An interesting new area of research for us is biodegradable polymers. Today we cannot imagine our life without polymer packing materials. However, standard plastics do not decompose in the natural environment for decades or even centuries. Environment-friendly plastics are not produced in Russia yet, and technologies for their production cannot be purchased abroad.

We are developing such polymers; the first syntheses were successful. One of the most promising biopolymers is produced from bacterial lactic acid. Here I would like to note that biotechnology works only at the first stage, especially in the case of large-scale production. Then, chemists have to do their job to obtain the final product. The goal of our institute is both to develop the technology and to initiate interest in this area of research.

I would like to mention that this work is carried out by a specially organized group of young scientists. Overall, there are many young researchers at the Institute of Catalysis: about one third of our workers are under 35 years old; besides, 150 undergraduates and graduate students work with us. The training of specialists is one of our main priorities. We work in close contact with Novosibirsk State University (NSU) and Novosibirsk State Technical University (NSTU): our researchers give lectures and head departments. As for me, I have been teaching thermodynamics at NSU for about 20 years, and have written 6 university textbooks.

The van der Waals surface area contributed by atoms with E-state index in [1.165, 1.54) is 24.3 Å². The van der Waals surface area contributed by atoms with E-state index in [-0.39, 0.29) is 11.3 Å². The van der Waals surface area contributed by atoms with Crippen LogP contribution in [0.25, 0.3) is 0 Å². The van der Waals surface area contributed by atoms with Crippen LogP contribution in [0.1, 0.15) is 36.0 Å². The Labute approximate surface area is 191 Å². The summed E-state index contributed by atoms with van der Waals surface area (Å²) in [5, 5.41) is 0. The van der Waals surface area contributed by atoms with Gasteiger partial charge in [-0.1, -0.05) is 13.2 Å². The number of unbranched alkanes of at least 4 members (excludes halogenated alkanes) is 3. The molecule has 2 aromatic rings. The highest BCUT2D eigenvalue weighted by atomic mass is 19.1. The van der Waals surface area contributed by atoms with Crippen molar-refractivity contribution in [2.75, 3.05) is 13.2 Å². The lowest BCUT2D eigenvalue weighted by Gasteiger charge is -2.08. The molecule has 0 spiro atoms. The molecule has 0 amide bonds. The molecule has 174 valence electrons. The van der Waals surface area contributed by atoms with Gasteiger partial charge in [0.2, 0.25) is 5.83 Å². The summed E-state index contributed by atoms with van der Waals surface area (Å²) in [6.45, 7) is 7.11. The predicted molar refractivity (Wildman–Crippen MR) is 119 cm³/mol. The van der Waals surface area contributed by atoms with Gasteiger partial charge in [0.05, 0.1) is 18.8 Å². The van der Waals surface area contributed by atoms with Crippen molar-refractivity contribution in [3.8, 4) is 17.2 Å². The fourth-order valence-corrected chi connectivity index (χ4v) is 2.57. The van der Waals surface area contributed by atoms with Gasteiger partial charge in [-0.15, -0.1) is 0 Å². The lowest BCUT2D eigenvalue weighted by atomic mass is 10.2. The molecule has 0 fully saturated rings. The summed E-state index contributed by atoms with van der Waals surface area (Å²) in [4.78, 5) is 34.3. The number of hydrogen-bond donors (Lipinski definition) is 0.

I think that supporting young researchers is one of the main tasks of the administration and directorate. This includes selection of the most urgent and promising areas of research. Our young employees are confident of the future and know that it is in their hands.

I feel that I have fulfilled my main task, or a mission, in science. Twenty years ago, when many things in the country were being destroyed, the Institute survived. It has been rejuvenated and equipped with new facilities. The topic on which we began working in the late 1970s – development of new types of fuels and of new methods for energy transformation – has acquired great popularity worldwide, and our contribution is an undisputed fact.

We have managed to carry out one of the largest innovation projects in Russia and achieved a good result. The project’s implementation increased the GNP by nearly RUR 9 billion in three years, which means that we have financed the operation of our institute for several years to come.

The State Prize is a great honor that obliges us to work hard. We are ready for this. The only thing we need today is to be needed by our country.

Luzgin M. V., Rogov V. A., Parmon V. N. et al. Methane aromatization on Zn-modified zeolite in the presence of a co-reactant higher alkane: How does it occur? // Catalysis Today, 2009. V. 144. P. 265—272.
Parmon V. N. Natural selection among molecules // SCIENCE First Hand (Engl.). 2004, No. 0. P. 32—41.
Parmon V. Thermodynamics of Non-Equilibrium Processes for Chemists with a Particular Application to Catalysis // Elsevier, 2010.

The editorial board thanks the workers of IC SB RAS – Doctor of Chemistry L. L. Makarshin,
Doctor of Technology A. S. Noskov, 
Candidate of Chemistry A. N. Simonov,
Candidate of Chemistry V. A. Yakovlev and the advertising department of IC SB RAS
 for assisting to prepare this article